Much of this was discovered afterwards, when the mass graves were found. It is impossible to know how many such graves there were. New ones have been found even 28 years after the war. During these long nine months, the world wept for Bangladesh. While it is true that the US government sent the 7th Fleet to the Bay of Bengal in support of Pakistan and Henry Kissinger sent a message to General Yahya Khan, thanking him for his “delicacy and tact”, Archer Blood, the US Consul General in Dhaka had also dispatched his famous Blood Telegrams, accurately articulating the horrors that were being perpetrated. Joan Baez, Eric Clapton, Bob Dylan, George Harrison, Billy Preston, Leon Russel, Ravi Shankar, Ringo Starr and many others had gathered at Madison Square Garden in New York, to an audience of over 40,000, to voice their protest and express their solidarity to the Bangladeshi cause. George Harrison’s song ‘Bangladesh’ and Allen Ginsberg’s poem ‘September on Jessore Road’ galvanised world opinion and became the rallying cry for resistance.
Some of the finest photojournalists of the world also came. Remarkably, while it was one of the most richly documented popular struggles of modern times, very few compilations exist which provide an overview of the epic struggle. Bangladeshi photographers were too vulnerable to make their work public. Some gave away undeveloped films to foreign journalists in the hope that they might make a difference. None of those films ever made it back to them. The books and films that were produced for Vietnam were never replicated for Bangladesh. The foreign publications where images were used were not available for the Bangladeshi public to see. US filmmaker Lear Levin followed a cultural group which sang songs for the Muktis during the war. The raw footage remained in his archives for many years until filmmaker couple Tareque and Catherine Masud created a compelling story Muktir Gaan (The Song of Freedom), combining fresh imagery with the archived footage.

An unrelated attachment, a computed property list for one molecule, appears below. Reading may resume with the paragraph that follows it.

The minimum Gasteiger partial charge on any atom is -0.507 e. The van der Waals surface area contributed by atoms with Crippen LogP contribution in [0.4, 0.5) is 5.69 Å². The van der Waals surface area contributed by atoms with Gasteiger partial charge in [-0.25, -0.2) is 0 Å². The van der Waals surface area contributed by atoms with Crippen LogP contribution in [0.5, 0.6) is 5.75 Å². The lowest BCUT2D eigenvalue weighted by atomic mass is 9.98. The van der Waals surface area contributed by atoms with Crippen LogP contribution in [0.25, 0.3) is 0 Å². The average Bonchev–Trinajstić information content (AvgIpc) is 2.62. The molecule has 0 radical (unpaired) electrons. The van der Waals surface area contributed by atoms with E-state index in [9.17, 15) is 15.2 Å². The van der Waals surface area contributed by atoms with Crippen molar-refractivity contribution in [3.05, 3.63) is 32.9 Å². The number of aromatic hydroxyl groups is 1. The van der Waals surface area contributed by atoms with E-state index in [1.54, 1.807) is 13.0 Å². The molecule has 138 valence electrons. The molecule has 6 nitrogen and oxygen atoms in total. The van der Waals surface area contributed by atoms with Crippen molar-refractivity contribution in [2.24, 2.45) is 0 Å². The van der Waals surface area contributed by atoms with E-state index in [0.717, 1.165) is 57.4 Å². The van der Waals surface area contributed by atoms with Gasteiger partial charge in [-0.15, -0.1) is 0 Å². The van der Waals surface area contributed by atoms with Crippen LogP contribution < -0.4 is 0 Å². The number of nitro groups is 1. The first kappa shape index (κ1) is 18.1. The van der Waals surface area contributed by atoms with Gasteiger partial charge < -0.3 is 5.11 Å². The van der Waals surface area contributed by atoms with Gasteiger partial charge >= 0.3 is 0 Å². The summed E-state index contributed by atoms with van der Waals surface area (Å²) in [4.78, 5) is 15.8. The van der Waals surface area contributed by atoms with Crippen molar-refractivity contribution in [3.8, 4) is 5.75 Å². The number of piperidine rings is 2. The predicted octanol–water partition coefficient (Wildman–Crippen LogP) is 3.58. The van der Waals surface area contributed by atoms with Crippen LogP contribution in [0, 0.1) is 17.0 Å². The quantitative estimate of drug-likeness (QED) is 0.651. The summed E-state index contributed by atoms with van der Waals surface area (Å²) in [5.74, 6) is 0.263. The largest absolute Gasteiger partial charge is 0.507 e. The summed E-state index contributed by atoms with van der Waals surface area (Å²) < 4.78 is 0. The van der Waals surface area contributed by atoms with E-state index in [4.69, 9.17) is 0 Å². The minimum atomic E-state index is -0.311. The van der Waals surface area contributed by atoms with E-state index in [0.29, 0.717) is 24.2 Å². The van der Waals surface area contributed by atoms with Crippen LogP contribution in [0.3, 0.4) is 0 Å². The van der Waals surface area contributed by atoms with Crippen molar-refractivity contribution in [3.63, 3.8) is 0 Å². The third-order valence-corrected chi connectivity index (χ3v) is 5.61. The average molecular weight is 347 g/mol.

The history of the war has been contested, with different individuals and parties trying to make political capital out of the sacrifices of millions. Photographic archives are slowly emerging, some by Bangladeshi professionals and amateurs who took enormous risks to preserve moments in history. The recently found work from the archives of the legendary Indian photographer Raghu Rai is undoubtedly one of the most significant of these.
As we began compiling the work of 1971, I had written, “They had risked all to hold on to this moment in history. The scarred negatives, hidden from the military, wrapped in old cloth, buried underground, also bore the wounds of war. These photographers were the only soldiers who preserved tangible memories of our war of liberation. A contested memory that politicians fight over, in their battle for supremacy. These faded images, war weary, bloodied in battle, provide the only record of what was witnessed. Nearly four decades later, they speak.”
Few speak more poignantly than the negatives of Raghu Rai.
Shahidul Alam is a Bangladeshi photojournalist, teacher and social activist.
All the photos have been taken from Raghu Rai’s book Bangladesh: The Price of Freedom.